Knowledge of site-specific crop parameters such as plant height, coverage and biomass density is important for optimising crop management and harvesting processes. Sensors for measuring crop parameters are essential pre-requisites to gather this information. In recent years, laser rangefinder sensors have been adopted in many industrial applications. In agricultural engineering, the potential of laser rangefinders for measuring crop parameters has been little exploited. This paper reports the design and the performance of a measuring system based on a triangulation and a time-of-flight laser rangefinder for estimating crop biomass density in representative crops under field conditions. It was shown that the mean height of reflection point is a suitable parameter for non-contact indirect measurement of crop biomass by laser rangefinder sensors. The main parameters for potential assessment were the coefficient of determination (R 2 ) and the standard error (RMSE) for the relation between crop biomass density and the mean height of the reflection point in crop stands from oilseed rape, winter rye, winter wheat and grassland during the vegetation period in 2006. For the triangulation sensor, R 2 was in the range from 0.87 to 0.98 and for the time-of-flight sensor in the range from 0.75 to 0.99 for both fresh matter and dry matter density. The triangulation sensor had a reduced suitability caused by masking effects of the reflected beam and because of limited measuring range. Based on the results of experiments and technical data, it was concluded that the time-of-flight principle has good potential for site-specific crop management.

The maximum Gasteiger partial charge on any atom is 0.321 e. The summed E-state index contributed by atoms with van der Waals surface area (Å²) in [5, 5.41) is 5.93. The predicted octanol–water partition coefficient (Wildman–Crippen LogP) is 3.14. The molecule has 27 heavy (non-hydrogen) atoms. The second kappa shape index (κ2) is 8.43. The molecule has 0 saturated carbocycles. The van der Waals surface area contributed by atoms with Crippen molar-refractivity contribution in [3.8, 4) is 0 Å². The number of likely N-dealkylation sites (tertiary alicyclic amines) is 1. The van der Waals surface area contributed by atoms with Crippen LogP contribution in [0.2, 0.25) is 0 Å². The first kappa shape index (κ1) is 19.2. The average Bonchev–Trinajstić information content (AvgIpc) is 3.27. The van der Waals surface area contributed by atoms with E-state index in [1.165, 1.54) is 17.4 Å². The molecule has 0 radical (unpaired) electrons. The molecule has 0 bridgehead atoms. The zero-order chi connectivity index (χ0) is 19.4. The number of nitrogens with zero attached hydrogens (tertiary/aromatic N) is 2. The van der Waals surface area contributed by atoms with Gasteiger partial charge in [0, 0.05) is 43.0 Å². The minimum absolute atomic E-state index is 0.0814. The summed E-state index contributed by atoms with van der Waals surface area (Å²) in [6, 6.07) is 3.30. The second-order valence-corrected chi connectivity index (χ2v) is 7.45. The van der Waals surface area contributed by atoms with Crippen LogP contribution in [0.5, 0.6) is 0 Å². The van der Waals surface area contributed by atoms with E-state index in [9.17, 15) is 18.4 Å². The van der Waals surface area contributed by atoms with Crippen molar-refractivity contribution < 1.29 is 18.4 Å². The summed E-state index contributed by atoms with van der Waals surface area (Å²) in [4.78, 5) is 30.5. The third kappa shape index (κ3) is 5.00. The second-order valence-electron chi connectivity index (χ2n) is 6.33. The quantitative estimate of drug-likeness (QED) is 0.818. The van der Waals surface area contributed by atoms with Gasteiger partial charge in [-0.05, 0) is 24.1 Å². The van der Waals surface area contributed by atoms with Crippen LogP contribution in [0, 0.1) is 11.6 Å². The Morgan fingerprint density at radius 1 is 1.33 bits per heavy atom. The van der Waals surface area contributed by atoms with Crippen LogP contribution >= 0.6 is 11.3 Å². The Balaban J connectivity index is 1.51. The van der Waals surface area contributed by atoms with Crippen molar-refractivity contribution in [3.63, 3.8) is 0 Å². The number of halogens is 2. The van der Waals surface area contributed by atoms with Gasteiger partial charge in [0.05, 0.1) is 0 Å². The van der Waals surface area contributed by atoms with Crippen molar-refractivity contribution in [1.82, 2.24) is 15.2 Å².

Precision Agriculture – Springer Journals
Published: Mar 26, 2009
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